SANTA FE, N.M. (KAMR/KCIT) — The New Mexico Department of Health (NMDOH) reports a cat has ben diagnosed with plague in Los Alamos County, making it the first case of the plague in New Mexico this year.

The cat became ill in early January, but has recovered following veterinary treatment, NMDOH said.

“NMDOH staff will conduct an environmental investigation to ensure the safety of the immediate family and neighbors,” said Secretary-Designate Dr. Tracie Collins. “We also offer a friendly reminder: even in the midst of a global pandemic, other diseases still occur in New Mexico, and there are steps people can take to keep themselves and their pets safe.”

According to NMDOH, symptoms of the plague in humans include sudden fever, chills, headache and weakness. In most cases there is painful swelling of the lymph node in the groin, armpit or neck area. Plague symptoms in cats and dogs are fever, lethargy, loss of appetite and possible swelling in the lymph nodes under the jaw.

The probability of death in people and pets due to the plague can be greatly reduced with quick diagnosis and appropriate treatment.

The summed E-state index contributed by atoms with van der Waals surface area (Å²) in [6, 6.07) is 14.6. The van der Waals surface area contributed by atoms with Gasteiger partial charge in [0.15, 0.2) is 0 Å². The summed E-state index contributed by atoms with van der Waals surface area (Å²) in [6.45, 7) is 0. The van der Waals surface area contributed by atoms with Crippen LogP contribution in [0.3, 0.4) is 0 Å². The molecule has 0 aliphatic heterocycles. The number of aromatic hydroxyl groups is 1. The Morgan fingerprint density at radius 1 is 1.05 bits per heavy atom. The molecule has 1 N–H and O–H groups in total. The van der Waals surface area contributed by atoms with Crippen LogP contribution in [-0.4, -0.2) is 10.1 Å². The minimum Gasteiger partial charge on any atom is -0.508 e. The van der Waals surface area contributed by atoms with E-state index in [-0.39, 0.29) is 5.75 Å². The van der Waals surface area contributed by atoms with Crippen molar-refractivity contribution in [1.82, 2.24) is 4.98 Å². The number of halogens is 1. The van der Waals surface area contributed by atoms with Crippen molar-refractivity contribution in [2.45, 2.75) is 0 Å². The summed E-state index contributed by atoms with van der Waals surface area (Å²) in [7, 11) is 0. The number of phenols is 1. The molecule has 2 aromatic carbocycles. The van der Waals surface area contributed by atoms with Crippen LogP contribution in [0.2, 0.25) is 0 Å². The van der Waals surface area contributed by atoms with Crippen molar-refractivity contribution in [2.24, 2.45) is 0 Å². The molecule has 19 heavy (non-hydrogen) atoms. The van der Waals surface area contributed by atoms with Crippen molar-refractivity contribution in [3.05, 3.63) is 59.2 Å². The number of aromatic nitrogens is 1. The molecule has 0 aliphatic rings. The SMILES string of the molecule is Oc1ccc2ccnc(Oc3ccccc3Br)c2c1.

Physicians or veterinarians who suspect plague should promptly report to NMDOH by calling (505) 827-0006.

To prevent plague: 

·     Avoid sick or dead rodents and rabbits, as well as their nests and burrows.

·     Prevent your pets from roaming and hunting.

·     Talk to your veterinarian about using an appropriate flea control product on your pets.

·     Have any sick pets examined promptly by a veterinarian.

·     Contact your medical provider about any unexplained illness involving a sudden and severe fever.

·     Clean up areas near the home where rodents could live, such as woodpiles, brush piles, junk and abandoned vehicles.

·    Place hay, wood, and compost piles as far as possible from your home.

·    Avoid leaving pet food and water where rodents and wildlife can access it.

For more information, including fact sheets in English and Spanish, go to the Department of Health’s website at: